Tuesday 25 February 2014


Director: Andrew C Tanner
Writers: Andrew C Tanner, Rhys Hills
Producer: Andrew C Tanner
Cast: Mark Paul Wake, Sarah-Louise Tyler, Boyd Clack
Country: UK
Year of release: 2011
Reviewed from: screener

There’s really not a lot to say about Masterpiece, the second feature from Andrew Tanner. It’s very, very good. But my God, it’s depressing.

That’s about your lot, really.

Mark Paul Wake delivers an absolutely extraordinary performance as Martin, an aspiring writer whose obsession to write his epic novel threatens to destroy him. Martin is a thoroughly unsympathetic character - a self-obsessed, self-centred, deluded monomaniac with a callous disregard for the concerns and feelings of those around him.

Not that he exactly has a big social life. Just his tolerant, long-suffering girlfriend Kate (Sarah-Louise Tyler: High Stakes) whose tolerance, like anyone’s, has a limit. And Rod (Boyd Clack, from Welsh sitcoms High Hopes and Satellite City) - beardy, sincere tutor on Martin’s creative writing course who wrote a couple of books himself once in the day.

There’s no real plot to describe here, just a slow, inexorable descent into madness and pain, a self-destructive downward spiral fuelled by anger, booze and misplaced belief that the world is waiting for this one random, rambling work. We’re not told anything about the content of Martin’s novel, we just see him writing it endlessly, day-after-day, in longhand on lined paper. Page upon page upon page, stacked up inches deep. Page after page after page, taped to the walls of Martin’s study from where he refuses to emerge. He is literally living inside his book, literally wrapped up in his work.

Eventually things come to a head when Martin encounters a stranger in a pub (gamely played by co-writer Rhys Hills with undisguisable glee), an almost spiritual figure, a johnny-come-lately Mephistopheles whose advice will resolve Martin’s situation one way or the other. Does this bleak, angst-ridden tragedy have a happy ending or fade to black? Either could be narratively satisfying. I’m giving nothing away.

Much of the music used throughout the film is Erik Satie’s Gymnopedies and they fit the pace and structure perfectly. The whole film feels like a gymnopedie, an endless repetition with subtle variation that travels without ever going anywhere, the gentlest of musical or dramatic gradients which continues down forever.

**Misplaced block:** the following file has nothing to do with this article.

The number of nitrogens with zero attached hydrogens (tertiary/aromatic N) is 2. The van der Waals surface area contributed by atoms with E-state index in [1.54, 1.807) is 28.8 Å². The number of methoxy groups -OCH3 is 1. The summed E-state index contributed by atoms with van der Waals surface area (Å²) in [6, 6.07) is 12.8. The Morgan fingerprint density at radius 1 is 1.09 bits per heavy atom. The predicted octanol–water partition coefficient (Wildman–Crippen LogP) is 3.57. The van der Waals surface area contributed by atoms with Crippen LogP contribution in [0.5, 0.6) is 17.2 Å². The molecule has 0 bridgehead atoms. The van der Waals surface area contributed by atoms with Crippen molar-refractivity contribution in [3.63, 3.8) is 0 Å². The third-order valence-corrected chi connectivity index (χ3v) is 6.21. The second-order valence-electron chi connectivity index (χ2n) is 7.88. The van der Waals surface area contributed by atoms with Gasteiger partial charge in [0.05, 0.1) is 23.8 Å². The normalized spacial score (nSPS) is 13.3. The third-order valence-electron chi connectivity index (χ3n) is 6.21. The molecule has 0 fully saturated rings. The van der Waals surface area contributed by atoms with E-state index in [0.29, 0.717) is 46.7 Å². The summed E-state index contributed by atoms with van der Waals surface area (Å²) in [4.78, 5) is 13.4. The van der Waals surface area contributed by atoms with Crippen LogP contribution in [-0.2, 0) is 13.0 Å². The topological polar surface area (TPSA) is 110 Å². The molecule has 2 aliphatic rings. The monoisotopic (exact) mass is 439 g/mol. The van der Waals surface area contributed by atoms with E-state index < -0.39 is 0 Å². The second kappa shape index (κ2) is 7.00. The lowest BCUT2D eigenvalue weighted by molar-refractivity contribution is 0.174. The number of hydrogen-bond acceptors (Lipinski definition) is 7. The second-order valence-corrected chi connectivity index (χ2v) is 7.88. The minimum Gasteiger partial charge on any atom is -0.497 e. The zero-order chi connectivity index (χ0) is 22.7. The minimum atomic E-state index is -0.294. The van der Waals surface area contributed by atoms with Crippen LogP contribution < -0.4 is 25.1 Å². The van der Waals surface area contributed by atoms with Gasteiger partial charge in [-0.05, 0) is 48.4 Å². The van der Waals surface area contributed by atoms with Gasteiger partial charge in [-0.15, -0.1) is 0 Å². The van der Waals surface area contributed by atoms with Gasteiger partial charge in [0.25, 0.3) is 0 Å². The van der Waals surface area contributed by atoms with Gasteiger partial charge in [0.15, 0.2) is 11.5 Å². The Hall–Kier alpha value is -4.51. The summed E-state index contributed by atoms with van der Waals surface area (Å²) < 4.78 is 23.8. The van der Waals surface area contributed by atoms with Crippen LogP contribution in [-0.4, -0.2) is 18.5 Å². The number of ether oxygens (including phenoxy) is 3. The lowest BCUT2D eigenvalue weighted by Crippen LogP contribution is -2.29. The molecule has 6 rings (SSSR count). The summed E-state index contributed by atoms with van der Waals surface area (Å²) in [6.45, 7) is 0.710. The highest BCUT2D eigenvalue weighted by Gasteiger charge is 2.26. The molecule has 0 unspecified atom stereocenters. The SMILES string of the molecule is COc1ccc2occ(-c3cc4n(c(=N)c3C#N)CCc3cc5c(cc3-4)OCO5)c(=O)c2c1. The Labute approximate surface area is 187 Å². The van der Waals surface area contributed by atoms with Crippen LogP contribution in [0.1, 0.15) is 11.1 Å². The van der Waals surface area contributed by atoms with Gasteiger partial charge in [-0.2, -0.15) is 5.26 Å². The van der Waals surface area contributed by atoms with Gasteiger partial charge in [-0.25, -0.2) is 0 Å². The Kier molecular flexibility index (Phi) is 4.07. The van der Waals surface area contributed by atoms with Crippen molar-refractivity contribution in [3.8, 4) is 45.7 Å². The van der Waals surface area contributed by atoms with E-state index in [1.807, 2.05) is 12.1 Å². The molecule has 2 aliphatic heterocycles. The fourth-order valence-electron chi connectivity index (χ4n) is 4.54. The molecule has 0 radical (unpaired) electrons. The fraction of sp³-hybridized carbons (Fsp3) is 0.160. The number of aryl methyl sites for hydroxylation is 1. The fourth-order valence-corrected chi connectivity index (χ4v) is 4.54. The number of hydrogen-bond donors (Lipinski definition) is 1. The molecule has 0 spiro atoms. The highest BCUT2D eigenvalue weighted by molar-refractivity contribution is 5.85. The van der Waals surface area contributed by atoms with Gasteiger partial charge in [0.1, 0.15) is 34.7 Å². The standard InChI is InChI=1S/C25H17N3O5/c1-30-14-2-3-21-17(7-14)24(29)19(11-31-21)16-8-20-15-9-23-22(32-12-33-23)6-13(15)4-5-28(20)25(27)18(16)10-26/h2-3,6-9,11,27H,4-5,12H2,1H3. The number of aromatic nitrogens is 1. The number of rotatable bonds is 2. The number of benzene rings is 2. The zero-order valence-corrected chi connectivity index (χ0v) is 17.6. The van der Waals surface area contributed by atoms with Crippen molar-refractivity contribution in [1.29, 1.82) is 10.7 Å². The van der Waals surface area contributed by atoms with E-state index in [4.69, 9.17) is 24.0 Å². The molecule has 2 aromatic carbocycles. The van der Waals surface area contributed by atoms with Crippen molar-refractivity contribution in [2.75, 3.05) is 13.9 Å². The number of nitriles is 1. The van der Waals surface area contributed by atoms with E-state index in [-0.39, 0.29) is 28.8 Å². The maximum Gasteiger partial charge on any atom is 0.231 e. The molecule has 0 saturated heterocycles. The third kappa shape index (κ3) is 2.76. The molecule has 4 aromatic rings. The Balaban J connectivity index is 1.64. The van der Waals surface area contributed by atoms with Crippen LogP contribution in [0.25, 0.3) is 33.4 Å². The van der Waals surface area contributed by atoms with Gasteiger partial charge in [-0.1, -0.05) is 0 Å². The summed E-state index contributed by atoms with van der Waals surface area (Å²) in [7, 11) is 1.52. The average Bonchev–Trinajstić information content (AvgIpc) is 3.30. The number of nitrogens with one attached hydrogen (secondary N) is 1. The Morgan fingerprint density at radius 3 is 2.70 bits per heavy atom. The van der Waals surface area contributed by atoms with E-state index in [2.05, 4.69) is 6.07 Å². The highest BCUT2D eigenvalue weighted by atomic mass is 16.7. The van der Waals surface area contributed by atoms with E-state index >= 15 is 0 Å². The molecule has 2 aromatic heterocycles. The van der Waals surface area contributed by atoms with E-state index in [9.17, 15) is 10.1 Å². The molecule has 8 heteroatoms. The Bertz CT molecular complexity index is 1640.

The central performance is magnificent; Martin is a gift for an actor and Wake has embraced the role fully. This is the sort of acting that wins awards - and indeed, the day after I drafted this review, Wake picked up Best Actor at the British Independent Film Festival! The rest of the cast are flawless too, especially Tyler who pulls off some disturbingly emotional scenes. Kudos also to cinematographer Robbie Bryant (camera assistant on The Feral Generation, Burke and Hare, Cockneys vs Zombies and Captain America: The First Avenger!) whose photography is spot-on, complemented by Tanner’s own razor-sharp editing.

If there’s a mis-step in the film (hey, nothing’s perfect) it’s the sequence where Martin is fired from his part-time job as a hotel cleaner. Despite his antisocial attitude, obsessive nature and arrogant belief that he is better than the other minimum wage monkeys, the actual trigger for his dismissal is an honest mistake. A moment of genuine concern and an uncharacteristic attempt to do the right thing backfires.

There’s no doubt that his well-meaning boss uses this as an excuse to let Martin go, but there’s no real acknowledgement of the utterly cruel irony in this situation. Apart from that though, it’s hard to fault Masterpiece (which is just as well, given the presumptive title!). The whole thing is a step up from Tanner’s promising debut Psychosomatic, both technically and artistically. Neil Jones executive produced the film for Burn Hand Films which is becoming quite the movie factory nowadays.

The cast includes Ieuan Rhys (who was a traffic cop in Darklands and spent 13 years in Welsh soap Pobol Y Cwm), Gareth King (also in Burn Hand Films’ The Reverend and Risen), and Madeleine Havell who, along with Sarah-Louise Tyler, was in a previously unknown 2008 horror anthology called Dreaming of Screaming. Art director Felix Coles also worked on Jack Falls, Panic Button, Kill Keith and for You-Know-Who on Eldorado.

Though there is a little violence, Masterpiece is by no means a horror film. I would hesitate to even call it a thriller, it’s really a pitch-black psychodrama, intense and strangely compelling despite its 104-minute running time.

And that short review really is your lot. Masterpiece: brilliant film, bloody depressing.

MJS rating: A
review originally posted 10th May 2011

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